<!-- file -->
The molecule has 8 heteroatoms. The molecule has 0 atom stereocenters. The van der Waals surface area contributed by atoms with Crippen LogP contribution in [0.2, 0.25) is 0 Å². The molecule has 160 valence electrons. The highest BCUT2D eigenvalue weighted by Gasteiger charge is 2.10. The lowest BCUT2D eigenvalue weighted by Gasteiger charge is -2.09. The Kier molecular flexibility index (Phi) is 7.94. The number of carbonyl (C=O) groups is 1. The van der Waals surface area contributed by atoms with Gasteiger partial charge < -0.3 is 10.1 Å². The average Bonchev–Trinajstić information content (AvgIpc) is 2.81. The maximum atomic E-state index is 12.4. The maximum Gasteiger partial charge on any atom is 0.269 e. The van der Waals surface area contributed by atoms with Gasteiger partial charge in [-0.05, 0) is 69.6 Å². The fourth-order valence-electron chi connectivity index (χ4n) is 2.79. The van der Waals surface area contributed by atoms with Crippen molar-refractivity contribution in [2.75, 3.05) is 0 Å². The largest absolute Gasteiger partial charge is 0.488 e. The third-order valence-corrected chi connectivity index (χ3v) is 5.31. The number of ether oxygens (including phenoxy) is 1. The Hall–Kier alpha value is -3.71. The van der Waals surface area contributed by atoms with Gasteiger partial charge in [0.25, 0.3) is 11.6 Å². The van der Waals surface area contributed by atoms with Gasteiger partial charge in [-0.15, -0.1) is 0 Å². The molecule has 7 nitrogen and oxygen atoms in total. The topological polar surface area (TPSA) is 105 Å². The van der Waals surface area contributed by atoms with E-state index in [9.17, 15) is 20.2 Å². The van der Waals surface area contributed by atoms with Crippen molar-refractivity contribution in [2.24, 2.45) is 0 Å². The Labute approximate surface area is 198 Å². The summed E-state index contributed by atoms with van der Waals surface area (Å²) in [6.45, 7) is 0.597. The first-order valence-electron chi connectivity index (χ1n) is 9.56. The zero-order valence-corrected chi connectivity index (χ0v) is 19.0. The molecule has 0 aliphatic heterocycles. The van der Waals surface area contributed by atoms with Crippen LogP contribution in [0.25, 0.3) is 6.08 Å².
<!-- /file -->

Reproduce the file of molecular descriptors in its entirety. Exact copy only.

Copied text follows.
The molecule has 8 heteroatoms. The molecule has 0 atom stereocenters. The van der Waals surface area contributed by atoms with Crippen LogP contribution in [0.2, 0.25) is 0 Å². The molecule has 160 valence electrons. The highest BCUT2D eigenvalue weighted by Gasteiger charge is 2.10. The lowest BCUT2D eigenvalue weighted by Gasteiger charge is -2.09. The Kier molecular flexibility index (Phi) is 7.94. The number of carbonyl (C=O) groups is 1. The van der Waals surface area contributed by atoms with Gasteiger partial charge < -0.3 is 10.1 Å². The average Bonchev–Trinajstić information content (AvgIpc) is 2.81. The maximum atomic E-state index is 12.4. The maximum Gasteiger partial charge on any atom is 0.269 e. The van der Waals surface area contributed by atoms with Gasteiger partial charge in [-0.05, 0) is 69.6 Å². The fourth-order valence-electron chi connectivity index (χ4n) is 2.79. The van der Waals surface area contributed by atoms with Crippen molar-refractivity contribution in [2.75, 3.05) is 0 Å². The largest absolute Gasteiger partial charge is 0.488 e. The third-order valence-corrected chi connectivity index (χ3v) is 5.31. The number of ether oxygens (including phenoxy) is 1. The Hall–Kier alpha value is -3.71. The van der Waals surface area contributed by atoms with Gasteiger partial charge in [0.25, 0.3) is 11.6 Å². The van der Waals surface area contributed by atoms with Gasteiger partial charge in [-0.15, -0.1) is 0 Å². The molecule has 7 nitrogen and oxygen atoms in total. The topological polar surface area (TPSA) is 105 Å². The van der Waals surface area contributed by atoms with E-state index in [9.17, 15) is 20.2 Å². The van der Waals surface area contributed by atoms with Crippen molar-refractivity contribution in [2.24, 2.45) is 0 Å². The Labute approximate surface area is 198 Å². The summed E-state index contributed by atoms with van der Waals surface area (Å²) in [6.45, 7) is 0.597. The first-order valence-electron chi connectivity index (χ1n) is 9.56. The zero-order valence-corrected chi connectivity index (χ0v) is 19.0. The molecule has 0 aliphatic heterocycles. The van der Waals surface area contributed by atoms with Crippen LogP contribution in [0.25, 0.3) is 6.08 Å².